To curb global warming to 1.5°C, the world must achieve zero emissions by approximately 2050. This has led to a surge of countries and companies committing to achieving net zero. However, net zero is more than just a scientific concept or technical target. It also needs to be implemented effectively.
What is net zero?
As the name suggests, net zero is about achieving an overall balance between greenhouse gases produced and those taken out of the atmosphere. The term often refers to global carbon neutrality, although many other ways exist to describe the concept.
The term emphasizes the need to reduce all human-caused emissions and get them back into balance as soon as possible, as this is essential to preventing catastrophic climate damage. Science shows that the Earth has a finite budget of heat-trapping gases, which means that removals into sinks must offset any more carbon dioxide added to the atmosphere.
Reaching net zero requires significant reductions in all sectors of the economy, including energy, buildings, industry, and transport. It also involves transforming agriculture, forestry, and waste. The shift will require unprecedented innovation and investment, especially in new technologies to replace fossil fuels in the power sector – responsible for around three-quarters of current emissions – and the transition to renewable energy.
The scientific community agrees that we need to drastically reduce human-caused emissions to net zero as soon as possible. This will help avoid the worst climate damage and drive economic and social benefits through more sustainable growth. Over 100 regional governments, 800 cities, and 1,500 corporations have adopted the net zero goal. This is a considerable achievement, but many of these targets are voluntary and allow too much discretion in designing their net-zero pathways.
What is the goal of net zero?
Net zero is a scientific idea and a framework to organize and comprehend global efforts to combat climate change. This framework is becoming more prevalent and essential. It is a ‘decarbonization target’ which aims to balance all ongoing GHG emissions from sources with GHG removals.
As agreed in the Paris Agreement, limiting global warming to 1.5 deg C is necessary. This will require emissions to peak by 2030 and rapidly reduce to net zero by 2050.
The goal is to achieve this by switching from high carbon-emitting fossil fuels to lower-carbon options and counteracting residual emissions through active carbon capture and storage. This will require transforming the entire energy system and changing land-use systems and industry, including agriculture and forestry.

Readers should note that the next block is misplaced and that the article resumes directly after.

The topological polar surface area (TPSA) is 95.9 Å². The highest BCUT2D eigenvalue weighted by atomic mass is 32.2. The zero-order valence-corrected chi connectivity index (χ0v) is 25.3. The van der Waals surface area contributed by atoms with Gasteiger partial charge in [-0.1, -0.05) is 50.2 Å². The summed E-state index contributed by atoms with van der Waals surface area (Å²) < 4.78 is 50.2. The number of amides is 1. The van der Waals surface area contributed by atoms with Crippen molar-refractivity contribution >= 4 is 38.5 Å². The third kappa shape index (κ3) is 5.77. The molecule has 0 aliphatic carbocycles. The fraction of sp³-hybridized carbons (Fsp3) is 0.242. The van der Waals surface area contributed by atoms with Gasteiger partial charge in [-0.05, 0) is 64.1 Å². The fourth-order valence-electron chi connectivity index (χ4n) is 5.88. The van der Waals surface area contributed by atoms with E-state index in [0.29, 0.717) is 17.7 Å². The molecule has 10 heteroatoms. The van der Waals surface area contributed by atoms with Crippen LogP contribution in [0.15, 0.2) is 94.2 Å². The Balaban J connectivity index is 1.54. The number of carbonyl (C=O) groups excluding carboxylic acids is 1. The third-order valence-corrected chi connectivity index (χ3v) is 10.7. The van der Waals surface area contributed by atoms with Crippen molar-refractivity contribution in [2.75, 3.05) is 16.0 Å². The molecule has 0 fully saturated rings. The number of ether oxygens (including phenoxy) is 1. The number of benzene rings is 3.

A key issue is the longevity of storage: geological storage is likely to be possible for millennia, but biological storage in, for example, afforestation projects can range from less than a decade to over a century, depending on governance and ownership, and biophysical factors.
Many individual companies, cities, states, countries, and regions have already set net-zero targets or aspirations. However, to be effective, these must address all scopes of emissions, be fully transparent and exclude carbon offsets. In addition, they must be based on a plan of immediate and urgent reductions in domestic emissions.
How can we achieve net zero?
The goal of net zero is to achieve an overall balance between greenhouse gas emissions produced and removal from the atmosphere. It’s like a set of scales tilted by producing carbon pollution.
Getting to net zero will require significant reductions in all sectors of the economy. In the energy sector, where most countries’ emissions come from, this will mean a switch to low-carbon electricity from renewable sources such as wind and solar. This will also require reducing emissions of other greenhouse gases from heating, cooling, transport systems, and agriculture.
But most importantly, achieving net zero will require a broad coalition of supportive stakeholders. This is already starting to happen as the science of climate change reaches community groups, city halls, corporate board rooms, and regulatory agencies. The key will be operationalizing the net zero concepts to increase public legitimacy.
What are the challenges?
Reaching net zero carbon emissions is one of our most significant global challenges. A significant shift is necessary in the global economy, specifically in energy, transportation, and construction. This includes switching to cleaner forms of electricity, such as renewables, and transforming how we heat our homes and move around.
The energy sector accounts for three-quarters of all greenhouse gas emissions, so reducing these is critical to averting climate change. But we also need to reduce emissions from other sectors, such as land use and agriculture, and deploy technologies that can remove greenhouse gases from the atmosphere – known as harmful emissions.
Getting to net zero will require a global effort involving all countries, businesses, and individuals. The most successful efforts will be those that build broad societal support for the challenge. This is already happening, with coalitions on net zero forming in cities, regions, and industry sectors worldwide.
Achieving net zero will also require a clear framework through which entities can set and communicate their targets, including information on the scope of these targets. Finally, it will be necessary to ensure that the science behind these targets is credible.